[HanCinema's Film Review] "Prince Yeonsan" + Full Movie
By Panos Kotzathanasis | Published on
Considered the worst tyrant of the Joseon era due to his brutal ways, Yeonsangun of Joseon has been the focus of a number of movies and TV series, with the present one, however, being the most successful, winning a number of local awards, including the one for Best Film at the first Grand Bell Awards.
Prince Yeonsan was always somewhat distant from the rest of his family, and not particularly liked in the palace, for his ways. As he grows up, his situation becomes worse, but even he is not sure why. Eventually, he realizes in great shock that he is the son of deposed queen Yoon, a story that traumatizes him deeply. As soon as he becomes a king, he tries to restore the queen title to his mother, or at least, to move her grave from the exiled location it is placed. Alas, he faces opposition by his grandmother, Queen Dowager Insu and the council, who consider changing his father's decision on his mother, sacrilege. Not being able to channel his frustration, the Prince becomes more and more violent, while indulging in drinking and women (starting with his uncle's concubine) in the worst fashion. At the same time, his grandmother, who has lost her mind after what happened to her daughter and is roaming around half-crazy, becomes the endgame of a race where the people responsible for Yoon's fate, try to make her disappear before she tells her grandson the whole truth. They fail however, and Prince Yeonsan begins a purge against all those who hurt his mother, in the most brutal way.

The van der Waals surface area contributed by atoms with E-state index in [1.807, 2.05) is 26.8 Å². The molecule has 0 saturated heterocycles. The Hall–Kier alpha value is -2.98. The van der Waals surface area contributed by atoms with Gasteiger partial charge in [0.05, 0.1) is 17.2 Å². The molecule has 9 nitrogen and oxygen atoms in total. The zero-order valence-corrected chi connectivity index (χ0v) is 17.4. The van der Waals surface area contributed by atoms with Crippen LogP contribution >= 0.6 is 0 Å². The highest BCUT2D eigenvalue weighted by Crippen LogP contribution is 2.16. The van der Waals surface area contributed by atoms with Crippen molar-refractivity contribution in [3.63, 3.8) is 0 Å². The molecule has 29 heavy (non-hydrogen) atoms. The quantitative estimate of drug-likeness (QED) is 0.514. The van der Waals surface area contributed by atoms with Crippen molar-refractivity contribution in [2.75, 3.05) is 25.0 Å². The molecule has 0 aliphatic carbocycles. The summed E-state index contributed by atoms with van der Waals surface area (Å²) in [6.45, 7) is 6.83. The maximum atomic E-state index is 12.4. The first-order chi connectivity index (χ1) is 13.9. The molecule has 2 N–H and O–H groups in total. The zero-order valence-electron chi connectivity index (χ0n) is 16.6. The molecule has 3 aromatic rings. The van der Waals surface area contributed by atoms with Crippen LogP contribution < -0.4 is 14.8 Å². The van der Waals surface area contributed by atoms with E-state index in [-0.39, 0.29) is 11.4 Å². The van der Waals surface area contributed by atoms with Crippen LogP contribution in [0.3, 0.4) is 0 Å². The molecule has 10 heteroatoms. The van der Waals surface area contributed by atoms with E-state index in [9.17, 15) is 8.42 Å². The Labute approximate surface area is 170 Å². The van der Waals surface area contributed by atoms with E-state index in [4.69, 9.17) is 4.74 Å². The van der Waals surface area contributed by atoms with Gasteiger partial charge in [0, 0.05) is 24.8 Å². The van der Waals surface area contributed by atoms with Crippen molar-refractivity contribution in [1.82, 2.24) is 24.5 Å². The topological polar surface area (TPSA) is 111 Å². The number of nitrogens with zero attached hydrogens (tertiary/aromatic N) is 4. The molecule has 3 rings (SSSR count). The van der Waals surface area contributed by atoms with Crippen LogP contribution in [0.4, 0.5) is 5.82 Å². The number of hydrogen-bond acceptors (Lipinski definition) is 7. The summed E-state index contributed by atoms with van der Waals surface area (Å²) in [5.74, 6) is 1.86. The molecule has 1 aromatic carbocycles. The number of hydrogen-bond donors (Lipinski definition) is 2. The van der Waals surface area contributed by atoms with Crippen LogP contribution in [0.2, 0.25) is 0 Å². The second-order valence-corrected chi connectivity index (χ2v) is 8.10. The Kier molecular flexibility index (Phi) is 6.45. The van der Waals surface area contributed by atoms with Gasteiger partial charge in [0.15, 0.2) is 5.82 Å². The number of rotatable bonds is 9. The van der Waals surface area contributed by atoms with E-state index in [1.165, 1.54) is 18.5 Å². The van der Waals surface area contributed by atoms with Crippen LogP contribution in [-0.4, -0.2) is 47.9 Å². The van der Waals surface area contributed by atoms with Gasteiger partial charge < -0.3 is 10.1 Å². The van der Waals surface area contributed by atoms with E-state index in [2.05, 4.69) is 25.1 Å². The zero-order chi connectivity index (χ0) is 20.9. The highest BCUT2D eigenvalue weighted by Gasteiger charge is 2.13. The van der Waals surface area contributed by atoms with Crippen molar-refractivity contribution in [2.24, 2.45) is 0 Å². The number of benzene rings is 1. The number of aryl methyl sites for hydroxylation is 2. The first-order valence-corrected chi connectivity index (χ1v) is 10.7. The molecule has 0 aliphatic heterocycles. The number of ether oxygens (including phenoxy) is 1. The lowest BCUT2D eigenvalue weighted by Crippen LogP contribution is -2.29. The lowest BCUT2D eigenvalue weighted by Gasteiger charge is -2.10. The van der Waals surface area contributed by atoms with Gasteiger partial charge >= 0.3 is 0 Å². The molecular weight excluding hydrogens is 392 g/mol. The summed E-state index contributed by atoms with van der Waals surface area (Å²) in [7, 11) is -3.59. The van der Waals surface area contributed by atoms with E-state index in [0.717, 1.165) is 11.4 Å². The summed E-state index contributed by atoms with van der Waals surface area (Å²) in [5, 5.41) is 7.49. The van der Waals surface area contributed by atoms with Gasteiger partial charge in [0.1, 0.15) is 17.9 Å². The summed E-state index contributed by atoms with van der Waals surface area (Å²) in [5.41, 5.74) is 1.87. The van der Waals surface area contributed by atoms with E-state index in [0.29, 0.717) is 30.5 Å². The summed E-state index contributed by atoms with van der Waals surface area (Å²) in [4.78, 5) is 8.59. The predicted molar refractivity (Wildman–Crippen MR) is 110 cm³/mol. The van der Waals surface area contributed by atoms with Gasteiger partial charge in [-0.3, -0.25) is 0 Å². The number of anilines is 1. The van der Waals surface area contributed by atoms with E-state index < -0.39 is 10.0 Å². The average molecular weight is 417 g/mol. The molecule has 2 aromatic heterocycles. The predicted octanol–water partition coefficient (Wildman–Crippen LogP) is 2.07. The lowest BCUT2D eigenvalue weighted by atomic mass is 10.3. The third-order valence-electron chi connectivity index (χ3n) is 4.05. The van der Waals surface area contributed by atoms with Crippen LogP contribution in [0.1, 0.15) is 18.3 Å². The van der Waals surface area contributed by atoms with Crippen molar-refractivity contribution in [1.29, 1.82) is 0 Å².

One thing no one can deny Shin Sang-ok is knowing how to put together a costume drama blockbuster. In that regard, the film is a true audiovisual extravaganza, with no expenses spared in costumes, location shooting, even the number of extras in the movie. The result is truly magnificent, both as a whole and through a number of individual scenes, with the various music and dancing performances being rather memorable in their execution, and in their capturing by DPs Bae Seong-hak and Jeong Hae-jun, who have done a great job in the cinematography. The episodic nature of the narrative also benefits the most by this approach, with the many sets being rather imposing, and the action/violent scenes among the most well-shot of the era, even in their intense brutality on occasion. Particularly the last part, when the mad Prince spares no one, including women, is a true wonder to look at, while also exemplifying the work done with the sound. Kim Yeong-hie's editing implements a rather fast pace that suits the episodic narrative, with the focus being on entertainment through impression.
The rest of the narrative unfolds in two axes, which, as almost always in Shin's oeuvre, are rather melodramatic. The first one focuses on the deterioration of a sad and angry prince to a true monster, with Shin Young-kyun giving a truly great performance, filled with a very fitting excessiveness and overall theatricality, as the period drama of the era demanded.
The second axis revolves around the efforts of the people who hurt his mother, to save themselves from his rage, a part that lingers between the melodrama and the agonizing thriller, with Shin eventually making them appear the victims despite their past deeds, due to Yeonsan's punishment.
Review by Panos Kotzathanasis
"Prince Yeonsan" is directed by Shin Sang-ok, and features Shin Young-kyun, Kang-Shin Sung-il, Kim Dong-won-III, Ju Jeung-ryu, Han Eun-jin, Heo Jang-kang. Release date in Korea: 1962/01/01.
Panos Kotzathanasis is a film critic and reviewer specialising in East Asian Cinema. He is the founder of Asian Film Vault, administrator of Asian Movie Pulse and also writes for Taste of Cinema, Eastern Kicks, China Policy Institute and Filmboy. You can follow him on Twitter and Facebook. Panos Kotzathanasis can be contacted via firstname.lastname@example.org.